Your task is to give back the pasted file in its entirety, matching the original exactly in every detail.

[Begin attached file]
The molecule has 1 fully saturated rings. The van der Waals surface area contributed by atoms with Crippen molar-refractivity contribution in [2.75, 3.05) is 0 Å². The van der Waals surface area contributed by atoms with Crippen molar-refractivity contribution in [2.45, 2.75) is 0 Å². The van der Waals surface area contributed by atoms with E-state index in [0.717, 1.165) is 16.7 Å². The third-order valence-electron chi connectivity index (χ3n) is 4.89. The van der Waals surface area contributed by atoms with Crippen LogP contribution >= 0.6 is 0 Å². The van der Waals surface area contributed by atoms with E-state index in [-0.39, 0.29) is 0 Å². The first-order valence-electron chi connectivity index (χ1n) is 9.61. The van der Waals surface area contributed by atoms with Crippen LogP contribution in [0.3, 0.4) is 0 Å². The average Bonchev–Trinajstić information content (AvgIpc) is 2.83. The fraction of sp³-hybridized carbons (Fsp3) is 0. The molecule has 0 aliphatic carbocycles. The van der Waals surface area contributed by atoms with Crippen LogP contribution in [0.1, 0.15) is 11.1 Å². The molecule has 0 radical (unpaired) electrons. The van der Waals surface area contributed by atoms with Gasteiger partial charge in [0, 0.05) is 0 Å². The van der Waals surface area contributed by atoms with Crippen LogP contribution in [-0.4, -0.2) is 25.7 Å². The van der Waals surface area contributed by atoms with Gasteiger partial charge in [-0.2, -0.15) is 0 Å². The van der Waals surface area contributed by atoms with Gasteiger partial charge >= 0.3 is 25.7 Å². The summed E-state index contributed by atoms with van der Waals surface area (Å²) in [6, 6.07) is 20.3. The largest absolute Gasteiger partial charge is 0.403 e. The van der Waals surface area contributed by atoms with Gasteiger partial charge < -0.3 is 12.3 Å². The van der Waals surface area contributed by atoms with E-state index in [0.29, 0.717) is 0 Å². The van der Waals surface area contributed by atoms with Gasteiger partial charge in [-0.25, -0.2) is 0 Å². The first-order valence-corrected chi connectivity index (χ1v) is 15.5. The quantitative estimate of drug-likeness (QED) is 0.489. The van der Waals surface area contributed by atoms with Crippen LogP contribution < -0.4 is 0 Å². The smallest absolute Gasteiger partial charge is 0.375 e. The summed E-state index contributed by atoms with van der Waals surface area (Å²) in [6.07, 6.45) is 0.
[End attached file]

The molecule has 1 fully saturated rings. The van der Waals surface area contributed by atoms with Crippen molar-refractivity contribution in [2.75, 3.05) is 0 Å². The van der Waals surface area contributed by atoms with Crippen molar-refractivity contribution in [2.45, 2.75) is 0 Å². The van der Waals surface area contributed by atoms with E-state index in [0.717, 1.165) is 16.7 Å². The third-order valence-electron chi connectivity index (χ3n) is 4.89. The van der Waals surface area contributed by atoms with Crippen LogP contribution >= 0.6 is 0 Å². The van der Waals surface area contributed by atoms with E-state index in [-0.39, 0.29) is 0 Å². The first-order valence-electron chi connectivity index (χ1n) is 9.61. The van der Waals surface area contributed by atoms with Crippen LogP contribution in [0.3, 0.4) is 0 Å². The average Bonchev–Trinajstić information content (AvgIpc) is 2.83. The fraction of sp³-hybridized carbons (Fsp3) is 0. The molecule has 0 aliphatic carbocycles. The van der Waals surface area contributed by atoms with Crippen LogP contribution in [0.1, 0.15) is 11.1 Å². The molecule has 0 radical (unpaired) electrons. The van der Waals surface area contributed by atoms with Gasteiger partial charge in [0, 0.05) is 0 Å². The van der Waals surface area contributed by atoms with Crippen LogP contribution in [-0.4, -0.2) is 25.7 Å². The van der Waals surface area contributed by atoms with Gasteiger partial charge in [-0.2, -0.15) is 0 Å². The van der Waals surface area contributed by atoms with Gasteiger partial charge >= 0.3 is 25.7 Å². The summed E-state index contributed by atoms with van der Waals surface area (Å²) in [6, 6.07) is 20.3. The largest absolute Gasteiger partial charge is 0.403 e. The van der Waals surface area contributed by atoms with Gasteiger partial charge < -0.3 is 12.3 Å². The van der Waals surface area contributed by atoms with E-state index in [0.29, 0.717) is 0 Å². The van der Waals surface area contributed by atoms with Gasteiger partial charge in [-0.25, -0.2) is 0 Å². The first-order valence-corrected chi connectivity index (χ1v) is 15.5. The quantitative estimate of drug-likeness (QED) is 0.489. The van der Waals surface area contributed by atoms with Crippen LogP contribution < -0.4 is 0 Å². The smallest absolute Gasteiger partial charge is 0.375 e. The summed E-state index contributed by atoms with van der Waals surface area (Å²) in [6.07, 6.45) is 0.